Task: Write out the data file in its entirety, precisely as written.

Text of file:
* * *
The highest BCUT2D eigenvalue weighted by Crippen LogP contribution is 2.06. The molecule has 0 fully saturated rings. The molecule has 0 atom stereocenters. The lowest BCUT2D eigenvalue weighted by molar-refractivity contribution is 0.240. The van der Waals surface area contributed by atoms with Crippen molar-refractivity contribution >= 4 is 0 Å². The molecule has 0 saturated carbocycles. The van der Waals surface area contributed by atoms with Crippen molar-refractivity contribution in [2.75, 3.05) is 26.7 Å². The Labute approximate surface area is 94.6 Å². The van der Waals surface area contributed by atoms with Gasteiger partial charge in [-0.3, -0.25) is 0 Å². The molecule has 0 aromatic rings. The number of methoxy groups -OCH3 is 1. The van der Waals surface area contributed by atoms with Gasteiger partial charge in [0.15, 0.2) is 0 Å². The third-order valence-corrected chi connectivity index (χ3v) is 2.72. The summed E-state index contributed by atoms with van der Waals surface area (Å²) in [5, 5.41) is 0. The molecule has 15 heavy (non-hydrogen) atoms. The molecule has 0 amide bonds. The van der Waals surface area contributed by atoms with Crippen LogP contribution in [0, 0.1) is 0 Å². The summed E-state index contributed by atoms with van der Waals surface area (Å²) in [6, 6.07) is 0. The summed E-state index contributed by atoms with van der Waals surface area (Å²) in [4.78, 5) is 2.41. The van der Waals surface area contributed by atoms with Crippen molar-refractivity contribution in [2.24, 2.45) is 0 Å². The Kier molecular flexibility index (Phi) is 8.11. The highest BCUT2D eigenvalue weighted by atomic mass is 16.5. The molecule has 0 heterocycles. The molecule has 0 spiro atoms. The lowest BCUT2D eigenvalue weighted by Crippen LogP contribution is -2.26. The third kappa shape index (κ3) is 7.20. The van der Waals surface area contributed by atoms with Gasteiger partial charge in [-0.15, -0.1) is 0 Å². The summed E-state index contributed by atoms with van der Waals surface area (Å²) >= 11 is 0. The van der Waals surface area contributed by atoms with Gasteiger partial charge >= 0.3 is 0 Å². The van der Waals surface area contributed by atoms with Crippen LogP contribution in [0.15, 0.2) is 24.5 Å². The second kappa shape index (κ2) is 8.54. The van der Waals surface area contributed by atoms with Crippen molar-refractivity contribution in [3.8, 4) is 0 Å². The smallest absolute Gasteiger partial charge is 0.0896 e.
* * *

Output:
The highest BCUT2D eigenvalue weighted by Crippen LogP contribution is 2.06. The molecule has 0 fully saturated rings. The molecule has 0 atom stereocenters. The lowest BCUT2D eigenvalue weighted by molar-refractivity contribution is 0.240. The van der Waals surface area contributed by atoms with Crippen molar-refractivity contribution >= 4 is 0 Å². The molecule has 0 saturated carbocycles. The van der Waals surface area contributed by atoms with Crippen molar-refractivity contribution in [2.75, 3.05) is 26.7 Å². The Labute approximate surface area is 94.6 Å². The van der Waals surface area contributed by atoms with Gasteiger partial charge in [-0.3, -0.25) is 0 Å². The molecule has 0 aromatic rings. The number of methoxy groups -OCH3 is 1. The van der Waals surface area contributed by atoms with Gasteiger partial charge in [0.15, 0.2) is 0 Å². The third-order valence-corrected chi connectivity index (χ3v) is 2.72. The summed E-state index contributed by atoms with van der Waals surface area (Å²) in [5, 5.41) is 0. The molecule has 15 heavy (non-hydrogen) atoms. The molecule has 0 amide bonds. The van der Waals surface area contributed by atoms with Crippen LogP contribution in [0, 0.1) is 0 Å². The summed E-state index contributed by atoms with van der Waals surface area (Å²) in [6, 6.07) is 0. The summed E-state index contributed by atoms with van der Waals surface area (Å²) in [4.78, 5) is 2.41. The van der Waals surface area contributed by atoms with Crippen molar-refractivity contribution in [2.24, 2.45) is 0 Å². The Kier molecular flexibility index (Phi) is 8.11. The highest BCUT2D eigenvalue weighted by atomic mass is 16.5. The molecule has 0 heterocycles. The molecule has 0 spiro atoms. The lowest BCUT2D eigenvalue weighted by Crippen LogP contribution is -2.26. The third kappa shape index (κ3) is 7.20. The van der Waals surface area contributed by atoms with Gasteiger partial charge in [-0.15, -0.1) is 0 Å². The summed E-state index contributed by atoms with van der Waals surface area (Å²) >= 11 is 0. The van der Waals surface area contributed by atoms with Gasteiger partial charge >= 0.3 is 0 Å². The van der Waals surface area contributed by atoms with Crippen LogP contribution in [0.15, 0.2) is 24.5 Å². The second kappa shape index (κ2) is 8.54. The van der Waals surface area contributed by atoms with Crippen molar-refractivity contribution in [3.8, 4) is 0 Å². The smallest absolute Gasteiger partial charge is 0.0896 e.